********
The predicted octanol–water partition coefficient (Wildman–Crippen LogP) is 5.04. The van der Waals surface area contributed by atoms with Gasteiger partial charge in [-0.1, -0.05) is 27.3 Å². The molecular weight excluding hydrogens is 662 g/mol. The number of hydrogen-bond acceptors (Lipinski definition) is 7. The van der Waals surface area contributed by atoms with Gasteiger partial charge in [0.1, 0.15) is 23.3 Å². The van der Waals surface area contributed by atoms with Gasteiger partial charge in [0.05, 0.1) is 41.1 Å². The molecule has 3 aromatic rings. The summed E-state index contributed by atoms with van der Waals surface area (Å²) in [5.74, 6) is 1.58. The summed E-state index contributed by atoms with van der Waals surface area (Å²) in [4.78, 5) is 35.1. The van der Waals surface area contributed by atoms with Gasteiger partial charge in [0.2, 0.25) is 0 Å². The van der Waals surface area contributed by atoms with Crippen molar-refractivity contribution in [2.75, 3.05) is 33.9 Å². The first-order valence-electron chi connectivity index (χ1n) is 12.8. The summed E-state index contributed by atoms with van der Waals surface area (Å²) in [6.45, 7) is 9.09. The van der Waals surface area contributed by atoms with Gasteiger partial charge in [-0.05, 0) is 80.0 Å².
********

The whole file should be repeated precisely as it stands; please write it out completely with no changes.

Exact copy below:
The predicted octanol–water partition coefficient (Wildman–Crippen LogP) is 5.04. The van der Waals surface area contributed by atoms with Gasteiger partial charge in [-0.1, -0.05) is 27.3 Å². The molecular weight excluding hydrogens is 662 g/mol. The number of hydrogen-bond acceptors (Lipinski definition) is 7. The van der Waals surface area contributed by atoms with Gasteiger partial charge in [0.1, 0.15) is 23.3 Å². The van der Waals surface area contributed by atoms with Gasteiger partial charge in [0.05, 0.1) is 41.1 Å². The molecule has 3 aromatic rings. The summed E-state index contributed by atoms with van der Waals surface area (Å²) in [5.74, 6) is 1.58. The summed E-state index contributed by atoms with van der Waals surface area (Å²) in [4.78, 5) is 35.1. The van der Waals surface area contributed by atoms with Gasteiger partial charge in [0.2, 0.25) is 0 Å². The van der Waals surface area contributed by atoms with Crippen molar-refractivity contribution in [2.75, 3.05) is 33.9 Å². The first-order valence-electron chi connectivity index (χ1n) is 12.8. The summed E-state index contributed by atoms with van der Waals surface area (Å²) in [6.45, 7) is 9.09. The van der Waals surface area contributed by atoms with Gasteiger partial charge in [-0.05, 0) is 80.0 Å².